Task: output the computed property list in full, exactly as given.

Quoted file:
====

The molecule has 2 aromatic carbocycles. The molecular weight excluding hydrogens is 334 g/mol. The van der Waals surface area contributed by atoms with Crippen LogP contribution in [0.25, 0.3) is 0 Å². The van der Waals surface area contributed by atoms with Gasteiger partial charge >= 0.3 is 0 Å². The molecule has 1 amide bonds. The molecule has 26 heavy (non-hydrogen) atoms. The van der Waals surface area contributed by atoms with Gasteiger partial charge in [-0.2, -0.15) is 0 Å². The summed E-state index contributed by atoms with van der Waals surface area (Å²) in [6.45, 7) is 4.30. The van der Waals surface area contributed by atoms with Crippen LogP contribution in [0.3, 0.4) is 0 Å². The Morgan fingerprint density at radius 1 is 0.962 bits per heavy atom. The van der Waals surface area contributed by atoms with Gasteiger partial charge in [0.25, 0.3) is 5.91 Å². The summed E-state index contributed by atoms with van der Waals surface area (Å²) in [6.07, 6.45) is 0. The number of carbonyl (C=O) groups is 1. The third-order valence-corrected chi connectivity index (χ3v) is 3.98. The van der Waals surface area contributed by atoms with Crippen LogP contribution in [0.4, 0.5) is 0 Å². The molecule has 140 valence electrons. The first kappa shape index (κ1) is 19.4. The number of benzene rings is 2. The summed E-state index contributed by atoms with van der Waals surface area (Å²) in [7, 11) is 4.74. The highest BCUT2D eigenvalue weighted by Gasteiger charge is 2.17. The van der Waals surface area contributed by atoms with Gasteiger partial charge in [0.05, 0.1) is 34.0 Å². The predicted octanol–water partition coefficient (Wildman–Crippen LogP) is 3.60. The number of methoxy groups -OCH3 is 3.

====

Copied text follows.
The molecule has 2 aromatic carbocycles. The molecular weight excluding hydrogens is 334 g/mol. The van der Waals surface area contributed by atoms with Crippen LogP contribution in [0.25, 0.3) is 0 Å². The van der Waals surface area contributed by atoms with Gasteiger partial charge >= 0.3 is 0 Å². The molecule has 1 amide bonds. The molecule has 26 heavy (non-hydrogen) atoms. The van der Waals surface area contributed by atoms with Gasteiger partial charge in [-0.2, -0.15) is 0 Å². The summed E-state index contributed by atoms with van der Waals surface area (Å²) in [6.45, 7) is 4.30. The van der Waals surface area contributed by atoms with Crippen LogP contribution in [0.3, 0.4) is 0 Å². The Morgan fingerprint density at radius 1 is 0.962 bits per heavy atom. The van der Waals surface area contributed by atoms with Gasteiger partial charge in [0.25, 0.3) is 5.91 Å². The summed E-state index contributed by atoms with van der Waals surface area (Å²) in [6.07, 6.45) is 0. The number of carbonyl (C=O) groups is 1. The third-order valence-corrected chi connectivity index (χ3v) is 3.98. The van der Waals surface area contributed by atoms with Crippen LogP contribution in [0.4, 0.5) is 0 Å². The molecule has 140 valence electrons. The first kappa shape index (κ1) is 19.4. The number of benzene rings is 2. The summed E-state index contributed by atoms with van der Waals surface area (Å²) in [7, 11) is 4.74. The highest BCUT2D eigenvalue weighted by Gasteiger charge is 2.17. The van der Waals surface area contributed by atoms with Gasteiger partial charge in [0.05, 0.1) is 34.0 Å². The predicted octanol–water partition coefficient (Wildman–Crippen LogP) is 3.60. The number of methoxy groups -OCH3 is 3.